Psoriasin, a novel anti-Candida albicans adhesin

Journal of Molecular Medicine, May 2018

Candida albicans belongs to the normal microbial flora on epithelial surfaces of humans. However, under certain, still not fully understood conditions, it can become pathogenic and cause a spectrum of diseases, from local infections to life-threatening septicemia. We investigated a panel of antimicrobial proteins and peptides (AMPs), potentially involved in mucosal immunity against this pathogen. Out of six studied AMPs, psoriasin was most up-regulated during a mucosal infection, an acute episode of recurrent Candida vulvovaginitis, although candidacidal activity has not been demonstrated. We here show that psoriasin binds to β-glucan, a basic component of the C. albicans cell wall, and thereby inhibits adhesion of the pathogen to surfaces and increases IL-8 production by mucosal epithelial cells. In conclusion, we show a novel mechanism of action of psoriasin. By inhibiting C. albicans adhesion and by enhancing cytokine production, psoriasin contributes to the immune response against C. albicans. Key messages The antimicrobial peptide psoriasin is highly up-regulated during a local mucosal infection, Candida albicans vulvovaginitis. Psoriasin binds to β-glucan in the Candida albicans cell wall and thereby inhibits adhesion of the pathogen. Binding of psoriasin to Candida albicans induces an immune response by mucosal epithelial cells.

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Psoriasin, a novel anti-Candida albicans adhesin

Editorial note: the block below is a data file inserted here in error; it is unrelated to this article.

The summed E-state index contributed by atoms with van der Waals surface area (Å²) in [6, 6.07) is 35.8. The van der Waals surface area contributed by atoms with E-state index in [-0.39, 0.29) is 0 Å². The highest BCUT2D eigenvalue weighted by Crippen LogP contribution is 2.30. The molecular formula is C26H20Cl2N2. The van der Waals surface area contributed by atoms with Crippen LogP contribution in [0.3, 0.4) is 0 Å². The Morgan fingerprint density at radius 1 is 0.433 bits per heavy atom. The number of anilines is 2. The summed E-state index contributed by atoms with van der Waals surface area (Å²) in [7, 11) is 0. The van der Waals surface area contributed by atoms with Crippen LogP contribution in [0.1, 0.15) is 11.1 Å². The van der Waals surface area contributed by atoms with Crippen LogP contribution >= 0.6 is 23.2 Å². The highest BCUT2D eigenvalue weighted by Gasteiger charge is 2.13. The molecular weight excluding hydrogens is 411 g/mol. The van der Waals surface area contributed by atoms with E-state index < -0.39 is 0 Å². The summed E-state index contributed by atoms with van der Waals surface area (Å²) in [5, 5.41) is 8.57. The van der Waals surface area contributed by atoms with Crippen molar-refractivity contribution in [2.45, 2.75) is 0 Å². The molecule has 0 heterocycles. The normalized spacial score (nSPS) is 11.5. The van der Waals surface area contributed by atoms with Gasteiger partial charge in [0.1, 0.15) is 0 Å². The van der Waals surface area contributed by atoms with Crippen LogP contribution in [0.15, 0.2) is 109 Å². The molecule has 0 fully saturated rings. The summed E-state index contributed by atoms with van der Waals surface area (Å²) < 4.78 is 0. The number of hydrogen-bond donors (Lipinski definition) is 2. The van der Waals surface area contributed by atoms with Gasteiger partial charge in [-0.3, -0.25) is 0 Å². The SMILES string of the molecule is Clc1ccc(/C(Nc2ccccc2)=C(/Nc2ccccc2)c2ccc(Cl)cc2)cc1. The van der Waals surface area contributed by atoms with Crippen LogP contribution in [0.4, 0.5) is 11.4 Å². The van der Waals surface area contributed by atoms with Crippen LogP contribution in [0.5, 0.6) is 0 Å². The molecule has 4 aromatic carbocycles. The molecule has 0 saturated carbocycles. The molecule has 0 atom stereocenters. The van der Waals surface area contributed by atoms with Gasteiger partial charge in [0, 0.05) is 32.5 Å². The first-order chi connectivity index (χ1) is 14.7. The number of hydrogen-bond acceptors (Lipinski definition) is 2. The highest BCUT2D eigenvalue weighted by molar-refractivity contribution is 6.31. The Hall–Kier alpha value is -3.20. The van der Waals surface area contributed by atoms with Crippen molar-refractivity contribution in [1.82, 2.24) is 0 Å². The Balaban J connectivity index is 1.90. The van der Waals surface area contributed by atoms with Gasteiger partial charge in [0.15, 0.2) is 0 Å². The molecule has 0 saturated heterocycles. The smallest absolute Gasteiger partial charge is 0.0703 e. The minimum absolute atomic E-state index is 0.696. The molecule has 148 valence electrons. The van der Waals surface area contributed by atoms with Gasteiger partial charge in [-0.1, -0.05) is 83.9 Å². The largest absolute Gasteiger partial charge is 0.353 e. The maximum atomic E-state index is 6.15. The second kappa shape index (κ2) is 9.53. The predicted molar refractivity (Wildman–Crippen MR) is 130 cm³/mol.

Journal of Molecular Medicine Psoriasin, a novel anti-Candida albicans adhesin Annelie Brauner 0 1 2 3 Cathrin Alvendal 0 1 2 3 Milan Chromek 0 1 2 3 Konrad H. Stopsack 0 1 2 3 Sophia Ehrstr?m 0 1 2 3 Jens M. Schr?der 0 1 2 3 Nina Bohm-Starke 0 1 2 3 0 Department of Dermatology, Venerology and Allergology, University Hospital Schleswig-Holstein , Kiel , Germany 1 Department of Microbiology, Tumor and Cell Biology, Division of Clinical Microbiology, Karolinska Institutet and Karolinska University Hospital , Stockholm , Sweden 2 Department of Clinical Science, Intervention and Technology, Division of Pediatrics, Karolinska Institutet and Karolinska University Hospital , Stockholm , Sweden 3 Department of Clinical Sciences, Division of Obstetrics and Gynecology, Danderyd Hospital and Karolinska Institutet , Stockholm , Sweden Candida albicans belongs to the normal microbial flora on epithelial surfaces of humans. However, under certain, still not fully understood conditions, it can become pathogenic and cause a spectrum of diseases, from local infections to life-threatening septicemia. We investigated a panel of antimicrobial proteins and peptides (AMPs), potentially involved in mucosal immunity against this pathogen. Out of six studied AMPs, psoriasin was most up-regulated during a mucosal infection, an acute episode of recurrent Candida vulvovaginitis, although candidacidal activity has not been demonstrated. We here show that psoriasin binds to ?-glucan, a basic component of the C. albicans cell wall, and thereby inhibits adhesion of the pathogen to surfaces and increases IL-8 production by mucosal epithelial cells. In conclusion, we show a novel mechanism of action of psoriasin. By inhibiting C. albicans adhesion and by enhancing cytokine production, psoriasin contributes to the immune response against C. albicans. Candida albicans; Psoriasin; ?-Glucan; Adhesion; Immune response Introduction Candida albicans is a commensal fungus, colonizing mucosal and cutaneous surfaces of healthy individuals. As an opportunistic pathogen, C. albicans can cause a variety of diseases, ranging from trivial local to life-threatening systemic infections. Immunocompromised patients are mostly at risk for severe fungal infections [ 1 ]. Indwelling catheters constitute another risk factor, due to the ability of the fungus to adhere and form biofilm on foreign surfaces [ 2 ]. Yet, factors of the host-pathogen interactions that lead to asymptomatic carriage, to local infection, or to invasive systemic infection are still not fully understood. The mucosal epithelium with its normal microbial flora constitutes an important dynamic barrier for invading microorganisms. The epithelial cells produce mucus, anti-adhesins, antimicrobial proteins and peptides (AMPs), chemokines, and cytokines [ 3?7 ]. AMPs are mostly cationic, amphipatic, and typically with between 12 and 50 amino acid residues in length [ 8 ]. The antimicrobial protein psoriasin (S100A7), however, is larger, not cationic (MW 11,457; pI 6.77) [ 9 ] and has highly potent E. coli-cidal activity [ 10 ]. Unlike most AMPs, it is not acting via membrane effects, but similar to calprotectin [ 11 ], in a zincdependent fashion [ 10 ]. In an approach to explain the resistance of lesional psoriatic skin towards dermatophyte infection, we recently identified the cysteine-reduced form of psoriasin as a fungicidal AMP, which acts via intracellular zinc-depletion and induction of apoptosis-like fungal cell death [ 12 ]. Cysteinereduced psoriasin, but not its oxidized form, is a powerful broad-spectrum fungicide for many dermatophytes and Aspergillus fumigatus. Interestingly, however, both the oxidized and the cysteine-reduced forms of psoriasin lack activity towards C. albicans [ 12 ]. In this study, we sought to investigate the interaction between C. albicans and epithelial defense mechanisms, in particular AMPs, during a typical mucosal C. albicans infection, vulvovaginal candidiasis. Although lacking a direct antifungal effect, psoriasin was strongly up-regulated during the acute C. albicans infection. This AMP supported the mucosal immunity by alternative mechanisms, namely by inhibition of C. albicans adhesion and by affecting the immune response. Materials and methods Participants and samples The clinical part of the study was approved by the Regional Ethical Review Board in Stockholm. All participants were recruited at the gynecology outpatient clinic at Danderyd Hospital, Stockholm, Sweden, and informed consent was obtained. Recurrent vulvovaginal candidiasis (RVVC) was defined according to Fidel [ 13 ], and only cases of primary RVVC were included, i.e., no known predisposing underlying conditions including pregnancy, antibiotic treatment, diabetes, and immunosuppression. Infection with C. albicans was confirmed microbiologically; patients infected with other Candida spp. or bacterial vaginosis were excluded from the study. None of the patients had received any antibacterial or antifungal treatment at the time of the first sampling. At the first visit, all patients showed typical symptoms of an acute vulvovaginal C. albicans infection, and oral antifungal treatment was initiated, consisting of 50 mg/day fluconazole for 1 week and 150 mg/week for 5 weeks. Samples were collected as described below, before and 2?3 weeks after antifungal treatment was completed. A total of 16 women, aged 20? 39 years (median 32 years), were included in the study. All patients were culture-negative for C. albicans and other urogenital infections at the time of the second visit. Control samples were collected once from 27 healthy female volunteers, aged 19?40 years (median, 25 years). The usage of contraceptives did not differ between patients and control participants (Supplementary Table 1). Isolation and identification of Candida albicans For identification of C. albicans, vaginal swabs were cultured on CHROMagar Candida and typical colonies were further analyzed by latex surface antigen agglutination (BichroDubli) at the Department of Clinical Microbiology, Karolinska University Hospital, Stockholm, Sweden. Absence of fungal and bacterial growth in the samples from control participants was confirmed according to the same procedure. Isolates were kept frozen at ? 80 ?C. For experiments, if not stated otherwise, isolates were cultured on Sabouraud agar for 1?2 days at 37 ?C and then in yeast peptone dextrose (YPD) medium overnight at 30 ?C. This culture was diluted 1:100 in fresh medium and grown for another 3 h at 30 ?C to the logarithmic growth phase. Under these conditions, C. albicans grew as yeast cells. Vaginal lavage Vaginal lavage was obtained according to a modified method by Valore et al. [ 14 ]. Briefly, 5 ml of distilled water was administered intravaginally, and lavage samples were collected 5 min later. The fluid was centrifuged at 300?g for 10 min, and the cell pellet and the sterile-filtered supernatant were stored at ? 80 ?C. Biopsy samples Two biopsies were taken from the vaginal wall of each patient with 3-mm forceps at the 3 and 9 o?clock positions approximately 3?4 cm from the vaginal introitus. One biopsy was fixed in 4% paraformaldehyde at 4 ?C overnight, transferred to 70% ethanol and processed for immunohistochemical analysis; a second biopsy was placed in RNAlater RNA Stabilization Reagent (Qiagen) and subjected to RNA isolation and gene expression analysis. Immunofluorescence staining of sections Biopsies collected for immunohistochemical analysis were paraffin-embedded and cut at 4 ?m. Sections were deparaffinized in xylene or Neo-Clear, rehydrated in an ethanol gradient and washed in water and phosphate-buffered saline (PBS). Heat-mediated antigen retrieval was performed in citrate buffer (10 mM, pH 6). Sections were blocked for 3 0 m i n wi t h I m a g e - i T FX Si g n al En h a n c e r ( L i f e Technologies) and for 60 min with 10% serum from the species that the secondary antibody was raised in. Overnight incubation with primary antibodies was carried out at 4 ?C. Primary antibodies used were rabbit anti-HBD1 (1:100, Santa Cruz Biotechnology), goat anti-HBD2 (1:50, R&D S y s t e m s ) , r a b b i t a n t i - H B D 3 ( 1 : 1 0 0 , S a n t a C r u z Biotechnology), rabbit anti-psoriasin (1:800, Abcam), and rabbit anti-RNase 7 (1:500, Novus Biologicals). Sections were then incubated with Alexa Fluor-conjugated secondary antibodies (Life Technologies) for 30?60 min at room temperature and mounted in ProlongGold Antifade mounting medium with DAPI (Life Technologies). Images were acquired on a Leica SP5 confocal microscope using a ?40 objective. Total RNA extraction and RT real-time PCR Total RNA extraction from vaginal biopsies and cultured cells was performed using the RNeasy Mini kit (Qiagen). Tissue pieces were lysed in RLT lysis buffer and homogenized with mortar and pestle and then passed through a QIAshredder. Cells were lysed in lysis buffer; samples were further processed according to the manufacturer?s protocol. Reverse transcription with up to 1 ?g of RNA was carried out using the DyNAmo cDNA Synthesis Kit (Finnzymes) or the High Capacity cDNA Reverse Transcription Kit (Applied Biosystems) according to the manufacturers? instructions. Gene expression was analyzed with TaqMan Gene Expression Assays for HBD1 (DEFB1, Hs00608345_m1), HBD2 (DEFB4A, Hs00175474_m1) and HBD3 (DEFB103A, Hs00218678_m1), psoriasin (S100A7, Hs00161488_m1), human cathelicidin LL-37/hCAP-18 (CAMP, Hs00189038_m1), IL-1? (IL1B, Hs01555410_m1), IL-6 (IL6, Hs00985639_m1), and IL-8 (IL8, Hs00174103_m1). Expression of RNase 7 was examined using a SYBR Greenbased assay (Qiagen) with previously described primers [ 15 ] and conditions [ 16 ]. GAPDH and 18S rRNA were used as internal controls to calculate relative gene expression. Western blot detection of psoriasin For detection of psoriasin in cell pellets, cells were lysed in an equal volume of Triton X-100 (1% in PBS, with protease inhibitors). The lysate was cleared by centrifugation and the protein concentration was determined by BCA assay (Thermo Scientific). Equal amounts of protein were heated in twofold tricine sample buffer (Bio-Rad) at 95 ?C for 5 min and subjected to polyacrylamide-gel-electrophoresis using 10?20% tris-tricine gels (Bio-Rad), and the separated samples were transferred to PVDF membranes (Invitrogen). After transfer, membranes were blocked with milk-TBST and incubated with a polyclonal rabbit anti-psoriasin (1:800 in milk-TBST) antibody for 1 h at room temperature at 4 ?C. Incubation with an anti-rabbit HRP-conjugated secondary antibody was carried out at room temperature for 60 min. Signals were detected using SuperSignal West Pico Chemiluminescent reagents (Thermo Scientific). Enzyme-linked immunosorbent assays (ELISA) Vaginal lavage samples were analyzed using ELISA kits for human ?-defensins (HBD) 1, 2, and 3 (Alpha Diagnostic International); the human cathelicidin LL-37 (Hycult Biotech); human ribonuclease (RNase) 7 (Icosagen); and IL8 (R&D Systems) according to the manufacturer?s instructions. Samples were tested in appropriate dilutions to fall into the concentration range covered by the internal standards. For HBD3, samples with signals above the limit of the detection system (2000 pg/ml) were assigned a value of 3000 pg/ml to allow statistical evaluation. Chemicals and reagents Psoriasin was purified from human skin [ 17 ], dissolved in 0.01% acetic acid to a concentration of 1 mg/ml, and stored at ? 20 ?C. A vaginal fluid simulant (VFS) was used as medium for all reactions to mimic the vaginal milieu. This previously described formulation resembles the vaginal material with respect to pH, osmolarity, and chemical composition [ 18 ]; organic acids are represented by lactic and acetic acid and proteins by albumin. All mono- and polysaccharides were purchased from Sigma; working dilutions were prepared freshly in VFS. Candida albicans adhesion assays The adhesive capacity of C. albicans isolates was determined in a microtiter plate assay, using VFS as medium or vaginal lavage. C. albicans adhesion was measured according to a previously described protocol with modifications [ 19 ]. C. albicans yeast cells from the logarithmic growth phase were collected by centrifugation, washed twice in PBS, the pellet was suspended in VFS, and the density was adjusted spectrophotometrically. A 100-?l volume containing approximately 1 ? 106 colony-forming units (CFU) was added to wells on 96-well sterile, non-treated, flat-bottomed microtiter plates (Corning) and incubated for 30 min at 37 ?C with low agitation (100 rpm). Thereafter, wells were washed three times with PBS to remove non-adherent cells, and the number of adherent cells was quantified by metabolic activity using an XTT assay. To evaluate the influence of psoriasin on C. albicans adhesion, psoriasin (0.001?1 ?M or vector) was added to duplicate wells. In selected experiments, psoriasin (1 ?M or vector) was pre-incubated with polysaccharides ?-(1,3)-D-glucan from baker?s yeast, D-mannan from baker?s yeast, and chitin from crab shells (1 mg/ml in VFS, all from Sigma) for 30 min at 4 ?C prior to the addition of C. albicans. To evaluate the effect of vaginal lavage on adhesion, VFS was replaced by vaginal lavage fluid from patients and control participants. The lavage contributed to 40% of the final reaction volume. In some experiments, lavage samples were treated with polysaccharides in the same manner as described for psoriasin. Psoriasin-Candida binding assays A pull-down assay was adapted from a previously described protocol [ 19 ]. To demonstrate binding between C. albicans cells and psoriasin, approximately 1.5 ? 107 cells were incubated with 10 ?g psoriasin in VFS (final volume 250 ?l) and incubated for 30 min at 4 ?C with agitation; alternatively, 250 ?l of vaginal lavage was used. Cells were collected by centrifugation and washed twice with VFS. Binding of psoriasin to polysaccharides was tested in a similar manner; because of the solubility of mannan, mannan-agarose was used. ?-(1,3)-D-Glucan from baker?s yeast, chitin from crab shells (0.25 mg/ml), or mannan-agarose (30 ?l) were mixed with 10 ?g psoriasin in VFS (final volume 750 ?l) and incubated overnight at 4 ?C with agitation; samples without any polysaccharide or psoriasin were kept alongside for control purposes. Polysaccharides were then pelleted by centrifugation and washed twice with VFS. The final pellets were heated in tricine sample buffer (Bio-Rad) at 95 ?C for 5 min and Western blotting was performed as described above. Cell culture The vaginal epithelial cell line AO was kindly provided by David J. Klumpp, Northwestern University, Chicago, IL, and was used as model of the vaginal epithelium. Cells were cultured in EpiLife Medium with 60 ?M calcium and supplemented with Human Keratinocyte Growth Supplement (Gibco) in a humidified incubator at 37 ?C with 5% CO2. Cell infection C. albicans from logarithmic growth phase were collected by centrifugation, washed in PBS. Aliquots of 3 ? 107 cells were transferred in low-binding 1.5-ml tubes. Cells were collected by centrifugation, and the pellet was suspended in 98 ?l VFS with 2 ?l psoriasin (1 mg/ml) or vector. The mixture was incubated 30 min on ice, with occasional mixing. Cells were collected by centrifugation at 4 ?C, the supernatant was discarded, and the pellet suspended in 200 ?l 0.2% paraformaldehyde in PBS. Cells were fixed for 10 min at room temperature, washed once, and suspended in cell culture medium to a final concentration of 107 CFU/ml. From this suspension, 100 ?l was added to a well of confluent AO cells containing 900 ?l of fresh cell culture medium and incubated for 6 h at 37 ?C with 5% CO2 in a humidified incubator. The medium was removed, and cells were collected for RNA extraction and gene expression analysis. All conditions were analyzed in duplicate. Statistical analysis All statistical analyses were performed using GraphPad Prism, Version 6. Data obtained from clinical material were analyzed with non-parametric tests; results are presented as individual values with median. For matched comparisons, the Wilcoxon matched-pairs signed rank test or Friedman test was used; comparison between groups was performed by MannWhitney U test or Kruskal-Wallis test as appropriate. Variations in the number of participants included were due to limited material, and biological outliers were not excluded. Data from other in vitro experiments are presented with mean and standard deviation from at least three independent experiments (n ? 3). Results were analyzed by unpaired t test, oneway ANOVA with Dunnett?s multiple comparison tests, or two-way ANOVA with Bonferroni?s multiple comparison correction, as appropriate. Technical outliers were detected by Grubb?s test and excluded. All tests were performed twosided, and differences with P values of < 0.05 were considered statistically significant. Results Candida albicans induces production of psoriasin during mucosal infection To describe the expression of epithelial AMPs at baseline and in response to C. albicans, mRNA and protein levels of six AMPs were analyzed in vaginal biopsies from healthy women (n = 27, Fig. 1a), from patients during acute C. albicans vulvovaginitis and from the same patients after successful antifungal treatment (n = 16; Fig. 1b and Supplementary Fig. S1). Out of six analyzed AMPs, psoriasin (encoded by the S1007A gene) and RNase 7 showed the highest mRNA and protein levels (Fig. 1a). RNase 7 expression was not influenced by infection with C. albicans (Supplementary Fig. S1). Psoriasin, on the other hand, was strongly up-regulated during the acute infection episode, both on the mRNA (Fig. 1b) and on the protein levels as shown by immunohistochemistry (Fig. 1c) in vaginal biopsies and by Western blot in the cell pellet from the vaginal lavage samples (Fig. 1d?e). Increased production of psoriasin was primarily detected in the pellet of the vaginal lavage containing desquamated mucosal cells and yeast, and the levels of psoriasin in the lavage supernatant were not significantly affected by infection (Supplementary Fig. S2). Psoriasin interacts with ?-glucan in the Candida albicans cell wall Since psoriasin produced during acute mucosal infection was associated with the cell pellet and not increased in the supernatant (Fig. 1d and Supplementary Fig. S2), we analyzed a green; cell nuclei, blue; ?40 objective). d Western blot of lavage samples. e Psoriasin-specific bands on Western blots were quantified using ImageJ, and signal intensity is expressed in arbitrary units (AU); one representative blot with patients? samples during infection (inf) and after treatment (after), and samples from controls are shown. Individual values with median are shown (a, b, e); analyses were performed with Mann-Whitney test to compared data from controls and patients, and Wilcoxon matched-pairs signed rank test was used to evaluate data from patients during acute infection and after treatment; **P < 0.01, ***P < 0.001, ****P < 0.0001 possible interaction between psoriasin and C. albicans. We under conditions mimicking the vaginal milieu [ 18 ]. performed a pull-down assay using whole C. albicans cells Adherence of C. albicans cells to polystyrene was reduced and the polysaccharides ?-glucan, chitin and mannan, the most important components of the fungal cell wall. Both puby psoriasin in a concentration-dependent manner (Fig. 3a). ?-Glucan had the ability to completely neutralize the antirified psoriasin and the psoriasin present in vaginal lavage adhesive properties of psoriasin, which was not the case for strongly bound to whole C. albicans cells and to ?-glucan, while chitin and mannan displayed only weak binding activity to psoriasin (Fig. 2a). Electron microscopic investigation demonstrated a significant thinning of the cell wall in psoriasin-exposed C. albicans chitin or mannan (Fig. 3b). To confirm the effect also in vaginal lavage, samples from healthy volunteers and from patients with acute C. albicans vulvovaginitis were analyzed in a similar adhesion assay. The presence of anti-adhesive activity was confirmed in vaginal (Fig. 2b, c). Moreover, immunogold-labelling revealed diminlavage fluid and could partially be blocked by ?-glucan ished content of ?-glucan in the affected cells (Fig. 2b). (Fig. 3c). Psoriasin inhibits Candida albicans adhesion to surfaces Epithelial immune response to Candida albicans is enhanced by psoriasin To evaluate the effect of psoriasin-mediated changes in the To further analyze the consequences of binding of psoriasin to candidal cell wall, we investigated adhesion of C. albicans C. albicans, vaginal epithelial cells were infected with Fig. 2 Psoriasin binds to Candida ?-glucan and reduces its content in the cell wall. a C. albicans cells or cell wall polysaccharides were incubated with purified psoriasin or vaginal lavage (VL), the pellet was subjected to SDS-PAGE, and membranes were probed for psoriasin. b Due to the solubility of mannan, a mannan-agarose conjugate was used. C. albicans was incubated with psoriasin or vector (control) for 30 min at 4 ?C and investigated by transmission electron microscopy, scale bars 1 ?m (upper panel); ?-glucan was marked with immunogold-labeled anti-?-glucan antibodies (lower panel, enlarged). c The cell wall thickness from non-treated (Co) and psoriasin-exposed cells (Psoriasin) in five to eight images per experiment was measured as exemplified in the close-up; mean results from three independent experiments are presented as mean and standard deviation and compared by unpaired t test; *P < 0.05 psoriasin-treated and untreated fungal cells. Overall, psoriasin treatment of C. albicans had an impact on the induction of pro-inflammatory cytokines, with the most pronounced effect on IL-8 (Fig. 4a). Accordingly, IL8 mRNA levels in patients during acute infection correlated positively with expression levels of psoriasin mRNA (Fig. 4b). However, psoriasin alone did not influence IL-8 expression in epithelial cells in vitro (Supplementary Fig. S3). Discussion We here describe the expression of the antimicrobial protein psoriasin during mucosal infection with C. albicans and a novel mechanism of action of this protein. Psoriasin contributes to the inhibition of C. albicans adhesion and to the increased immune response to C. albicans by mucosal epithelial cells. C. albicans is part of the normal flora on skin and mucosal membranes of humans, but as an opportunistic pathogen can cause both local and systemic infections. Vulvovaginal candidiasis (VVC) is a common local infection in women of reproductive age [ 20 ], and some will experience recurrent VVC, with several episodes of acute infections per year [ 21, 22 ]. The majority of mucosal as well as skin infections caused by C. albicans can be linked to impaired immunity or the presence of foreign bodies like indwelling catheters. In contrast, women suffering from sporadic or recurrent VVC are otherwise healthy without known underlying conditions [23]. Epithelial cells lining the body surfaces are the first to come into contact with invading pathogens and are equipped with AMPs to fend off potential intruders [ 6 ]. We analyzed a panel of AMPs potentially involved in mucosal immunity against C. albicans. Overall, the pattern resembled a previously reported expression profile [ 24 ]. To our surprise, the most abundantly expressed and upregulated AMP during acute C. albicans infection was psoriasin. This S100 protein is a powerful antimicrobial for E. coli and to a less degree also some other bacteria [ 10 ]. In its cysteine-reduced form, psoriasin is a potent fungicidal for filamentous fungi. However, unexpectedly and for unknown reasons, it is not killing C. albicans [ 10, 12 ]. In search for alternative actions of psoriasin, we performed a pull-down assay using whole C. albicans cells or the major components of the fungal cell wall. Psoriasin strongly bound to whole yeast cells and to ?-glucan. Accordingly, C. albicans cells were also able to precipitate psoriasin in vaginal lavage samples. The mode of antibacterial action by psoriasin is still not completely understood. Its activity appears to depend on its zinc-binding motifs [ 10, 25, 26 ], which also mediate binding to E. coli but not Staphylococcus aureus [ 25 ]. Membrane integrity, however, was only affected in a Gram-positive species and at low pH [ 27 ]. The fungicidal activity of cysteinereduced psoriasin is based on a selective cellular uptake, possibly mediated by hydrophobin-like proteins, followed by intracellular Zn2+-binding and subsequent induction of apoptosis-like cell death in filamentous fungi [ 12 ]. It is possible that the absence of hydrophobin-like molecules in C. albicans contributes to psoriasin?s inability to kill C. albicans. To study potential consequences of psoriasin-mediated changes of the C. albicans cell wall, two major steps in the pathogenesis of Candida infection were investigated, adhesion and induction of a cytokine response [ 28 ]. First, our experiments with vaginal lavage from healthy women and from patients with recurrent VVC confirmed the presence of antiadhesive activity in vivo. This activity could partly be linked to psoriasin as demonstrated by an in vitro assay. Both the anti-adhesive activity present in vivo and the activity demonstrated when using purified psoriasin could partially be blocked by ?-glucan. Vaginal lavage is known to have several inhibitory factors, such as proteins from commensal lactobacilli [ 29 ]. In the current study, the blocking effect of ?-glucan in the lavage samples was not complete, suggesting the presence of additional anti-adhesins in vivo. Second to adhesion, receptor-mediated contact with the host cell generally induces an immune response. Psoriasin binds to glucans, which are the key fungal pathogenassociated molecular patterns (reviewed in [ 30 ]). Binding of ?-glucan to the C-type lectin dectin-1 was shown to mediate induction of pro-inflammatory cytokines in intestinal epithelial cells [ 31 ] and keratinocytes [ 32 ]. Therefore, we expected reduced immune induction in response to the ?-glucandepleted cell wall. Immune response to glucans, however, depends on the size and physical properties of their molecules. Large ?-glucan particles induce cytokine production, production of reactive oxygen species, and phagocytosis by neutrophils and macrophages, while soluble ?-glucans act as antagonists of these processes [ 33?35 ]. In line with these findings, we speculate that treatment of C. albicans induces cell wall changes with loss of outer material and increased exposure of ?-glucan at the cell surface. The increased IL-8 observed suggests binding to large ?-glucan and decreased availability of the soluble ones. In our in vitro experiments, the IL-8 production by vaginal epithelial cells was increased after pre-treatment of C. albicans with psoriasin, possibly by reducing the availability of soluble ?-glucan. Thus, inhibition of adhesion and increase of cytokine production, although relatively low, may together promote the mucosal immune protection against C. albicans. Interestingly, although psoriasin was clearly up-regulated during the acute phase of VVC, it could not protect the host from infection. However, it can, however, not be ruled out that patients with a single episode of VVC mount a higher and more effective psoriasin response compared to patients with recurrent infections. Further, gene polymorphism of DEFB1 has been suggested to be involved in susceptibility to human papillomavirus infection [ 36 ]. We therefore speculate that way ANOVA with Bonferroni?s multiple comparison test. b Relative mRNA expression of IL-8 and psoriasin was measured in vaginal tissue from women during an acute infection with C. albicans. Individual values (n = 14) are shown, correlation between psoriasin mRNA (S100A7) and IL8 was assessed by Spearman?s test, r = 0.55, P < 0.05 polymorphisms in the psoriasin gene may be associated with recurrent C. albicans infections. A strength of our study is the translational approach including clinical as well as basic science aspects. A limitation is the rather small number of clinical samples from patients with recurrent vulvovaginitis. Although many women were recruited for the first sample, not all fulfilled the strict inclusion criteria. Moreover, clinical samples from women with sporadic VVC would have been an important comparison group. However, patients with sporadic VVC generally use overthe-counter medications and rarely come for gynecology consultations. Furthermore, the observed effect of psoriasin was relatively limited, indicating that other factors may also be involved. Conclusion In conclusion, we describe a novel mechanism of action of psoriasin expressed in the mucosal immunity against C. albicans. Our results add to the understanding of the host-pathogen interaction during Candida infections and may reveal new targets for antifungal treatment strategies. Acknowledgements We thank Petra L?thje for skillful laboratory work, analyses, and valuable discussions of the results and Hilde Larson for assisting with sampling of patient material. This research was funded by the Swedish Research Council, Stockholm County Council (ALF project), and grants from the Karolinska Institutet (A.B.); K.H.S. held an MD Fellowship of the Boehringer Ingelheim Fonds, Mainz, Germany. The funders had no role in study design, data collection and interpretation, or decision to submit the work for publication. Compliance with ethical standards Conflict of interest The authors declare that they have no conflicts of interest Open Access This article is distributed under the terms of the Creative C o m m o n s A t t r i b u t i o n 4 . 0 I n t e r n a t i o n a l L i c e n s e ( h t t p : / /, which permits unrestricted use, distribution, and reproduction in any medium, provided you give appropriate credit to the original author(s) and the source, provide a link to the Creative Commons license, and indicate if changes were made. 1. Kullberg BJ , Arendrup MC ( 2015 ) Invasive candidiasis . N Engl J Med 373 : 1445 - 1456 2. 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Annelie Brauner, Cathrin Alvendal, Milan Chromek, Konrad H. Stopsack, Sophia Ehrström, Jens M. Schröder, Nina Bohm-Starke. Psoriasin, a novel anti-Candida albicans adhesin, Journal of Molecular Medicine, 2018, 537-545, DOI: 10.1007/s00109-018-1637-6